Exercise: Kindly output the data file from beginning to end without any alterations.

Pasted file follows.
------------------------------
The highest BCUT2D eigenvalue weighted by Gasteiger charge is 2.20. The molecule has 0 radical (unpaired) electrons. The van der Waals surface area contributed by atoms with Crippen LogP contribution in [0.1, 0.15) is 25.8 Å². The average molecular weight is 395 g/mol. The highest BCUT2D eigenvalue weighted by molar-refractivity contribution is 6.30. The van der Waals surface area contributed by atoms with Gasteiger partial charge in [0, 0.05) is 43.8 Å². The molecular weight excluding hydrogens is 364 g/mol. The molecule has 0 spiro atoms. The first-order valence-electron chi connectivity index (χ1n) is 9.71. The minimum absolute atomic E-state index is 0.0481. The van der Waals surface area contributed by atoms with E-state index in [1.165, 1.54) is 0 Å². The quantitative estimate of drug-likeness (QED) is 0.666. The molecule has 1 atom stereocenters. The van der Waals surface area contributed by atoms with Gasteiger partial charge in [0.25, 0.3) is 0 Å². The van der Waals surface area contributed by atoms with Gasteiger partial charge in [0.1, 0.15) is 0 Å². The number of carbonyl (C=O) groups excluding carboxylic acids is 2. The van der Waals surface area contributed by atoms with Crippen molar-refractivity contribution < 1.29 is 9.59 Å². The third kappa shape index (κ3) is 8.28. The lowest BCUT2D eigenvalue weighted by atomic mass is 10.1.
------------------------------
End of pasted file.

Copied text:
The highest BCUT2D eigenvalue weighted by Gasteiger charge is 2.20. The molecule has 0 radical (unpaired) electrons. The van der Waals surface area contributed by atoms with Crippen LogP contribution in [0.1, 0.15) is 25.8 Å². The average molecular weight is 395 g/mol. The highest BCUT2D eigenvalue weighted by molar-refractivity contribution is 6.30. The van der Waals surface area contributed by atoms with Gasteiger partial charge in [0, 0.05) is 43.8 Å². The molecular weight excluding hydrogens is 364 g/mol. The molecule has 0 spiro atoms. The first-order valence-electron chi connectivity index (χ1n) is 9.71. The minimum absolute atomic E-state index is 0.0481. The van der Waals surface area contributed by atoms with E-state index in [1.165, 1.54) is 0 Å². The quantitative estimate of drug-likeness (QED) is 0.666. The molecule has 1 atom stereocenters. The van der Waals surface area contributed by atoms with Gasteiger partial charge in [0.25, 0.3) is 0 Å². The van der Waals surface area contributed by atoms with Gasteiger partial charge in [0.1, 0.15) is 0 Å². The number of carbonyl (C=O) groups excluding carboxylic acids is 2. The van der Waals surface area contributed by atoms with Crippen molar-refractivity contribution < 1.29 is 9.59 Å². The third kappa shape index (κ3) is 8.28. The lowest BCUT2D eigenvalue weighted by atomic mass is 10.1.